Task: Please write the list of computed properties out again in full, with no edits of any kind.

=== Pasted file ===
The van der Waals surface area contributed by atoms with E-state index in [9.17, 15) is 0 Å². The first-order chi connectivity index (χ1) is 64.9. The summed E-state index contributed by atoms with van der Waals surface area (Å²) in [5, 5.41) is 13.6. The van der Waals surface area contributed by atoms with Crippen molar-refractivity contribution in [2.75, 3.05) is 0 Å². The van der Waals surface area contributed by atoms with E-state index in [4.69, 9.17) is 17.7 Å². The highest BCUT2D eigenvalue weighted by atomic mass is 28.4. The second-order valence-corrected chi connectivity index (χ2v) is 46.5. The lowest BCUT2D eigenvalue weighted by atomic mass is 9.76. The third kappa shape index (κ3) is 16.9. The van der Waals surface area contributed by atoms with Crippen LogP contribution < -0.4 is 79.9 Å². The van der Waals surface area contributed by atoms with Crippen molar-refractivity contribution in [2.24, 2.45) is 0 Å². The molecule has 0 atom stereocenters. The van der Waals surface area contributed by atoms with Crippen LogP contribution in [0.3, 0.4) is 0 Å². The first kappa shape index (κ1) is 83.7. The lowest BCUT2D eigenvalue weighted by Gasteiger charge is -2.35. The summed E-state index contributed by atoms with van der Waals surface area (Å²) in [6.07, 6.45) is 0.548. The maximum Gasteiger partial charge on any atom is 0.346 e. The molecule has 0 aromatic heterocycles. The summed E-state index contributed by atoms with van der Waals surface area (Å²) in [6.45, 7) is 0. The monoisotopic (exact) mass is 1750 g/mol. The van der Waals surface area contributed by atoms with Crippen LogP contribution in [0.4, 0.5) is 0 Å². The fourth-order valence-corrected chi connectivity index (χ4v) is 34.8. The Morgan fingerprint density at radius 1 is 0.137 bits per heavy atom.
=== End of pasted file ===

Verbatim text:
The van der Waals surface area contributed by atoms with E-state index in [9.17, 15) is 0 Å². The first-order chi connectivity index (χ1) is 64.9. The summed E-state index contributed by atoms with van der Waals surface area (Å²) in [5, 5.41) is 13.6. The van der Waals surface area contributed by atoms with Crippen molar-refractivity contribution in [2.75, 3.05) is 0 Å². The van der Waals surface area contributed by atoms with E-state index in [4.69, 9.17) is 17.7 Å². The highest BCUT2D eigenvalue weighted by atomic mass is 28.4. The second-order valence-corrected chi connectivity index (χ2v) is 46.5. The lowest BCUT2D eigenvalue weighted by atomic mass is 9.76. The third kappa shape index (κ3) is 16.9. The van der Waals surface area contributed by atoms with Crippen LogP contribution < -0.4 is 79.9 Å². The van der Waals surface area contributed by atoms with Crippen molar-refractivity contribution in [2.24, 2.45) is 0 Å². The molecule has 0 atom stereocenters. The van der Waals surface area contributed by atoms with Crippen LogP contribution in [0.3, 0.4) is 0 Å². The first kappa shape index (κ1) is 83.7. The lowest BCUT2D eigenvalue weighted by Gasteiger charge is -2.35. The summed E-state index contributed by atoms with van der Waals surface area (Å²) in [6.07, 6.45) is 0.548. The maximum Gasteiger partial charge on any atom is 0.346 e. The molecule has 0 aromatic heterocycles. The summed E-state index contributed by atoms with van der Waals surface area (Å²) in [6.45, 7) is 0. The monoisotopic (exact) mass is 1750 g/mol. The van der Waals surface area contributed by atoms with Crippen LogP contribution in [0.4, 0.5) is 0 Å². The fourth-order valence-corrected chi connectivity index (χ4v) is 34.8. The Morgan fingerprint density at radius 1 is 0.137 bits per heavy atom.